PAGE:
Issue 49 (2015)

Oleg Assadulin: The Office Party (Korporativ, 2014)

reviewed by Rimgaila Salys© 2015

korporativOleg Assadulin, the director of The Office Party, graduated with an art degree from the Mukhina School in St Petersburg in 1998 and worked as set designer for small theatres for several years. He then moved to Berlin, built sets at Babelsberg Studio to support himself, and later enrolled in the German Film and Television Academy Berlin. He now travels between Berlin and Moscow, and has made a career in Russia directing urban fantasy and thrillers, such as Phobos, Club of Fear (Fobos. Klub strakha,2010); Dark World: Equilibrium (Temnyi mir. Ravnovesie,2014); and the popular television serial The Boarding School (Zakrytaia shkola, 2011-12). Although his short school films were full of humor, The Office Party is his first professional foray into feature film comedy.

Igor’, the straight man of The Office Party, is the manager of a small furniture store with a conveniently large (for plot purposes) contingent of seven employees.[1] In front of the store stands a conventional Lenin statue. The camera zeroes in on its pedestal, decorated with a hammer and sickle, for a Soviet ethos still operates in this small slice of post-Soviet Russia: except for Igor’, none of the employees seems to do any work. For the sixth anniversary of the business, the employees persuade Igor’ to allow an office party on the premises, promising to clean up before leaving. When Igor’ arrives at work the next morning, he finds the store trashed, yet no one will confess to the crime. To find the culprit, Igor’ requires each employee to recount the previous night’s activities.

korporativReluctantly they comply. Sasha, the young computer specialist, got fifteen policemen drunk and the group wrecked a bowling alley. Roma, the delivery driver, picked up a drunken woman, parked his car intending to rape her as she slept, but instead hit a police squad car, with predictable consequences. The exhibitionist and former sect member Leonid shaves his chest and goes to bed (His exploits are mostly in the past). As consolation for the loss of a boyfriend, Masha took her friend Ira to a nightclub to meet new men, but was herself tricked into a quickie by a pick-up artist who tempted her with a trip to the Maldives. Zhanna, the middle-aged scold, spent the night searching for her daughter at a suburban drug and sex party, used a broom as a (witch’s) “lethal weapon” on the host and a woman neighbor, and exploded her car while crashing through a gate. Sex-obsessed but repressed Valera was served up two fat whores by his not-at-all repressed dad. In the end the store employees blame Igor’ because he has no witnesses for the preceding night. This motivates him to find the real culprits: a skittish horse that wrecked the store, and those responsible for the horse’s depredations, the store’s elderly security guard and his relative. The latter works at a horse farm and earns extra cash by writing one animal off the books each month, transporting it in the furniture store owner’s truck (the latter gets a cut), and butchering the horse into tasty delicacies. Finally, Igor’s love interest from a nearby lighting store is the minor sub-plot that supplies a happy ending.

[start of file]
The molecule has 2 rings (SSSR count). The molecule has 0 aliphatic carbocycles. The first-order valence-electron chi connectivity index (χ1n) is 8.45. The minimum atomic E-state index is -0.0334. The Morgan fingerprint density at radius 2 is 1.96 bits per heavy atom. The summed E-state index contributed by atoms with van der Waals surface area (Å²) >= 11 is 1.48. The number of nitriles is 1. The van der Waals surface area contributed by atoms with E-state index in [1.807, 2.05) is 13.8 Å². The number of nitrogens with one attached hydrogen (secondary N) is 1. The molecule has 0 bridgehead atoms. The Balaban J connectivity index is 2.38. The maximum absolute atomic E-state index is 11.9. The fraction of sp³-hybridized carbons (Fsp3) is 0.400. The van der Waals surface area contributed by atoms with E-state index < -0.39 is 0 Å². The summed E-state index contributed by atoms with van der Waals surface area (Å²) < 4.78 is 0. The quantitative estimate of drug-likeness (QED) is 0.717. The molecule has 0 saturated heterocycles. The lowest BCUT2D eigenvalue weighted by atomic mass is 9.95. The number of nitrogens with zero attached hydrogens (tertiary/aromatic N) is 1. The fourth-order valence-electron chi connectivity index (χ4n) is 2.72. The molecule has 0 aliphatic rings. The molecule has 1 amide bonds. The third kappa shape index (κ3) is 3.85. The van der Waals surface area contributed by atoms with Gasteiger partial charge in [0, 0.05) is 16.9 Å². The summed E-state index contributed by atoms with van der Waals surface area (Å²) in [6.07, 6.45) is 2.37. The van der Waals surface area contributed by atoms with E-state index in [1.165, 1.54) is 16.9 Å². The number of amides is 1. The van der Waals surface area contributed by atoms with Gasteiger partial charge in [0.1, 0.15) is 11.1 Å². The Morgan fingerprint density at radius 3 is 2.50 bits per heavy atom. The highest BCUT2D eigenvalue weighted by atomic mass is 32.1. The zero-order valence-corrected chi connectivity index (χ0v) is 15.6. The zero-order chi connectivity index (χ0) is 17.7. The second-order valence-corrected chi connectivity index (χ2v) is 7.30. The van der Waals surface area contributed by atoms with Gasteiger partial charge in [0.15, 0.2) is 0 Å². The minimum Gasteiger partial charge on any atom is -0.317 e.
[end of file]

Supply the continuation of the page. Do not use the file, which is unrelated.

korporativThe Office Party uses the time-honored structure of a frame narrative (as in The Decameron and Canterbury Tales) to tell a series of unrelated tales. The film follows the celebration binge and puke model popularized by the successful comedy Kiss Them All (Gor’ko 2013), with a nod to the American The Hangover (2009, dir. Todd Phillips), but its convoluted comedic plots are simply not funny, nor is the dialogue witty, relying mostly on grotesque stereotypes (lascivious fat ladies, drunken policemen, screaming young women with runny mascara) and physical humor (desperately needing to pee, sudden vomiting into a car, spiking drinks with sleeping pills, taking a broom to enemies, unzipping pants, and so on). While Kiss ‘em All had a consistent storyline and normal character development, this is absent from The Office Party with its overabundance of superficial types.[2] Kseniia Sobchak and her husband, Maksim Vitorgan (Roma) alone provide a rare funny moment through a drunken exchange in their own nonsense language.

Given The Office Party’s parade of harridans, corrupt bosses, equally corrupt and lazy employees, exhibitionist males, gold-digging females, drunks and sex maniacs, one wonders why some Russians were so incensed by Andrei Zviagintsev’s Leviathan (2014).



1] The actor Nikolai Naumov (Igor’) has appeared on KVN and played Kolian in the serial Real Lads (Real’nye patsany, 2010, dir. Zhanna Kadnikova).

2] Kiss Them All grossed $25,505,814 in Russia and The Office Party grossed $4,825,046.

Rimgaila Salys
University of Colorado at Boulder

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The Office Party, Russia 2014
89 min., color
Director: Oleg Assadulin
Screenplay: Pavel Karnaukhov, Gevond Andreasian
Cinematography: Aleksei Kupriianov
Design: Iuliia Feofanova, Oksana Shevchenko, Maksim Panov
Editing: Maksim Smirnov
Soundtrack: Dmitrii Kozinets
Cast: Nikolai Naumov, Vladimir Tolokonnikov, Miroslava Karpovich, Andrei Fedortsov, Aristarkh Venes, Marina Fedunkiv, Mikhail Bashkatov, Maksim Vitorgan, Sergei Belogolovtsev, Roman Iunusov, Sergei Selin, Nataliia Medvedeva, Vasia Oblomov, Aleksandr Bashirov, Kseniia Sobchak
Producers: Georgii Malkov, Sarik Andreasian, Gevond Andreasian et al.
Production: Enjoy Movies

Oleg Assadulin: The Office Party (Korporativ, 2014)

reviewed by Rimgaila Salys© 2015